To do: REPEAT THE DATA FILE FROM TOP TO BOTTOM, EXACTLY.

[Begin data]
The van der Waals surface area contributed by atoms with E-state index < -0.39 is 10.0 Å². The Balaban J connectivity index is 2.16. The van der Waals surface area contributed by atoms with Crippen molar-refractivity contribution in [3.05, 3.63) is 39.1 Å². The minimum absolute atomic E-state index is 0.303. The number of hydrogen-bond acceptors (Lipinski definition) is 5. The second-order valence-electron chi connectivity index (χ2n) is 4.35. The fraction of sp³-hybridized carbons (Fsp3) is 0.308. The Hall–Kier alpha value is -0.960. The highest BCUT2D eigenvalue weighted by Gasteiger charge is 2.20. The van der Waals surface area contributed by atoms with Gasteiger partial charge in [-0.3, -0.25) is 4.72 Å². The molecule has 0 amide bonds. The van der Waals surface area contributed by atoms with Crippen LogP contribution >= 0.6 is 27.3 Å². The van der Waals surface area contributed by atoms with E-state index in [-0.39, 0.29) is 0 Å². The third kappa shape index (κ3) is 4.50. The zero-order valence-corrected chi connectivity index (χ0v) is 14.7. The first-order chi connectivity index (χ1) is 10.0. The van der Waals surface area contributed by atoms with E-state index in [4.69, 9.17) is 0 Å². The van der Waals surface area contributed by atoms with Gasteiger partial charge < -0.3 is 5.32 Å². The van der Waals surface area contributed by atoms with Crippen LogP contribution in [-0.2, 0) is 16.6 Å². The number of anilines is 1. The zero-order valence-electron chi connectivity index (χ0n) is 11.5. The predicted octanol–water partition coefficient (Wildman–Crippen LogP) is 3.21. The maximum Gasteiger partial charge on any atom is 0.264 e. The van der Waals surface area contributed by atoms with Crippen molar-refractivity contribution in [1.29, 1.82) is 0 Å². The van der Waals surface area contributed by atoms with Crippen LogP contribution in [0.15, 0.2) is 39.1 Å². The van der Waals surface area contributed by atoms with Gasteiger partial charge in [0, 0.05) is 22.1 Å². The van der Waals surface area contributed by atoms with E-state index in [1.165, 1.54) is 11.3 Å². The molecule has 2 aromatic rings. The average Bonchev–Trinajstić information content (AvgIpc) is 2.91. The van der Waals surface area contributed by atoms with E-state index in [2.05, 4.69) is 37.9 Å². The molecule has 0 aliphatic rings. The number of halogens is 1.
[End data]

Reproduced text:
The van der Waals surface area contributed by atoms with E-state index < -0.39 is 10.0 Å². The Balaban J connectivity index is 2.16. The van der Waals surface area contributed by atoms with Crippen molar-refractivity contribution in [3.05, 3.63) is 39.1 Å². The minimum absolute atomic E-state index is 0.303. The number of hydrogen-bond acceptors (Lipinski definition) is 5. The second-order valence-electron chi connectivity index (χ2n) is 4.35. The fraction of sp³-hybridized carbons (Fsp3) is 0.308. The Hall–Kier alpha value is -0.960. The highest BCUT2D eigenvalue weighted by Gasteiger charge is 2.20. The van der Waals surface area contributed by atoms with Gasteiger partial charge in [-0.3, -0.25) is 4.72 Å². The molecule has 0 amide bonds. The van der Waals surface area contributed by atoms with Crippen LogP contribution >= 0.6 is 27.3 Å². The van der Waals surface area contributed by atoms with E-state index in [-0.39, 0.29) is 0 Å². The third kappa shape index (κ3) is 4.50. The zero-order valence-corrected chi connectivity index (χ0v) is 14.7. The first-order chi connectivity index (χ1) is 10.0. The van der Waals surface area contributed by atoms with E-state index in [4.69, 9.17) is 0 Å². The van der Waals surface area contributed by atoms with Gasteiger partial charge < -0.3 is 5.32 Å². The van der Waals surface area contributed by atoms with Crippen LogP contribution in [-0.2, 0) is 16.6 Å². The number of anilines is 1. The zero-order valence-electron chi connectivity index (χ0n) is 11.5. The predicted octanol–water partition coefficient (Wildman–Crippen LogP) is 3.21. The maximum Gasteiger partial charge on any atom is 0.264 e. The van der Waals surface area contributed by atoms with Crippen molar-refractivity contribution in [1.29, 1.82) is 0 Å². The van der Waals surface area contributed by atoms with Crippen LogP contribution in [0.15, 0.2) is 39.1 Å². The van der Waals surface area contributed by atoms with Gasteiger partial charge in [0, 0.05) is 22.1 Å². The van der Waals surface area contributed by atoms with E-state index in [1.165, 1.54) is 11.3 Å². The molecule has 2 aromatic rings. The average Bonchev–Trinajstić information content (AvgIpc) is 2.91. The van der Waals surface area contributed by atoms with E-state index in [2.05, 4.69) is 37.9 Å². The molecule has 0 aliphatic rings. The number of halogens is 1.